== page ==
health insurance issuer that was in existence on July 16, 2009. We seek 
comments on this definition.
    CMS proposes the definition of ``related entity'' to mean an 
organization that shares common ownership or control with a pre-
existing issuer or a trade association whose members consist of pre-
existing issuers, and satisfies at least one of the following 
conditions: (1) Retains responsibilities for the services to be 
provided by the issuer; (2) furnishes services to the issuer's 
enrollees under an oral or written agreement; or (3) performs some of 
the issuer's management functions under contract or delegation. Thus, 
CMS would permit a nonprofit organization that is not an issuer or the 
representative of an issuer but shares control with an existing issuer 
to ``sponsor'' or facilitate the creation of a CO-OP if the applicant 
(and resulting CO-OP) and the existing issuer do not share the same 
chief executive or any of the board of directors. We seek comment on 
this interpretation.
    ``Sponsor'' is defined as an organization or individual that is 
involved in the development, creation, or organization of the CO-OP or 
provides financial support to a CO-OP. We propose that a 
``predecessor'' means any entity that participates in a merger, 
consolidation, purchase or acquisition of property or stock, corporate 
separation, or other similar business transaction that results in the 
formation of the new entity.
    Section 1322(b)(1) of the Affordable Care Act directs CMS to award 
to applicants loans to provide assistance in meeting start-up costs and 
any State solvency requirements in the States in which the applicant 
seeks to be licensed to issue CO-OP qualified health plans. ``Start-up 
Loan'' means a loan provided by CMS to a loan recipient for costs 
associated with creating and developing a CO-OP. The term ``Solvency 
Loan'' means a loan provided by CMS to a loan recipient in order to 
meet State solvency and reserve requirements.

C. Eligibility (Sec.  156.510)

    Section 156.510 outlines the minimum standards that an organization 
must meet to be eligible to receive a loan from the CO-OP program to 
create a new private consumer-operated insurer.
1. General
    In paragraph (a), we propose that the applicant declare its 
intention to become a CO-OP. Since the loan recipient may not meet all 
of the conditions to be considered a CO-OP at the time of the 
application, it is important that the organization intend to meet all 
of the standards and demonstrate the likelihood of being able to meet 
such requirements by the time periods established in this subpart 
before the award is made, especially those related to consumer focus 
and consumer governance of the organization.
    Consistent with the recommendation of the Advisory Board, CMS 
proposes the applicant have formed a nonprofit

[[Page 43242]]

member organization under State law prior to applying for a loan. This 
means that the new nonprofit member corporation, and not an 
organization that is sponsoring the creation of a CO-OP, would be the 
applicant for and recipient of a loan.
2. Exclusions From Eligibility
    Paragraph (b) codifies the conditions in section 1322(c)(2) of the 
Affordable Care Act under which an organization will not be eligible to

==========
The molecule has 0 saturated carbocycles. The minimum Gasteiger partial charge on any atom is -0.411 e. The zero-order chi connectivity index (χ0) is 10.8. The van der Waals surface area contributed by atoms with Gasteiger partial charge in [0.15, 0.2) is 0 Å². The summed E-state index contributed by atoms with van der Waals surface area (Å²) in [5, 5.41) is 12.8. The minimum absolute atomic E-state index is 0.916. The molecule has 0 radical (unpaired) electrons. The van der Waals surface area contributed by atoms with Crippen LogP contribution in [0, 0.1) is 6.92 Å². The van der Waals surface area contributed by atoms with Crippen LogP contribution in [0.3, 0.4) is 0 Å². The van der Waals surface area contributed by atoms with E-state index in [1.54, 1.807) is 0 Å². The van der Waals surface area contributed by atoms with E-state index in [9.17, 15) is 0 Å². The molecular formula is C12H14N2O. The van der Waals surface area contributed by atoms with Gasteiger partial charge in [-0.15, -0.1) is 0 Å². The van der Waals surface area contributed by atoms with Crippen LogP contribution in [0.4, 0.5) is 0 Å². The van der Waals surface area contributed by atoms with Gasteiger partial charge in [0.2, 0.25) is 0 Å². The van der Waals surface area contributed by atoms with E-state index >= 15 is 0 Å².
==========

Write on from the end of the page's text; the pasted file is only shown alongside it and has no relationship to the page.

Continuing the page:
participate in the CO-OP program. Paragraph (b)(1)(i) codifies that if 
an organization is a pre-existing issuer, a related entity, or any 
predecessor of either, it is not eligible for loans under the CO-OP 
program and therefore, cannot become a CO-OP. In addition, an 
organization is not eligible for the CO-OP program if the organization 
or a related entity (or any predecessor of either) is a trade 
association whose members consist of pre-existing issuers. We seek 
comment on this interpretation.
    Paragraph (b)(1)(ii) codifies that, if an organization is sponsored 
by a State or local government, any political subdivision thereof, or 
any instrumentality of such government or political subdivision, it is 
not eligible to be a CO-OP and cannot apply for a loan under the CO-OP 
program. CMS considered whether this prohibition should apply to 
provider organizations that are associated with State university 
medical centers and concluded that medical centers, physician 
practices, hospitals, and other organizations that are part of a State 
university system are instrumentalities of the State. We believe that 
the prohibition against sponsorship by State or local government, and 
their political subdivisions and instrumentalities, must also apply to 
medical centers that are part of State or local governments and to 
medical practice groups that are created and overseen by a medical 
center owned by State or local government. This prohibition would not 
apply to Indian tribes. We invite comment on these interpretations.
    As incorporated in section 1551 of the Affordable Care Act, section 
2791(b)(2) of the PHS Act defines a ``health insurance issuer'' as ``an 
insurance company, insurance service, or insurance organization * * * 
which is licensed to engage in the business of insurance in a State and 
which is subject to State law which regulates insurance (within the 
meaning of section 514(b)(2) of the Employee Retirement Income Security 
Act of 1974).'' CMS believes that the following types of entities are 
examples of organizations that are not ``issuers'' and would be 
eligible to sponsor applicants for loans under the CO-OP program 
provided that they otherwise meet the requirements for eligibility:
    (1) A prospective applicant not licensed by its State as a health 
insurance issuer on July 16, 2009, but which has subsequently achieved 
a State license,
    (2) Self-funded and Taft-Hartley group health plans, and
    (3) Church plans that were not licensed issuers on July 16, 2009, 
and
    (4) Three-share or multi-share programs not licensed by their State 
insurance regulator.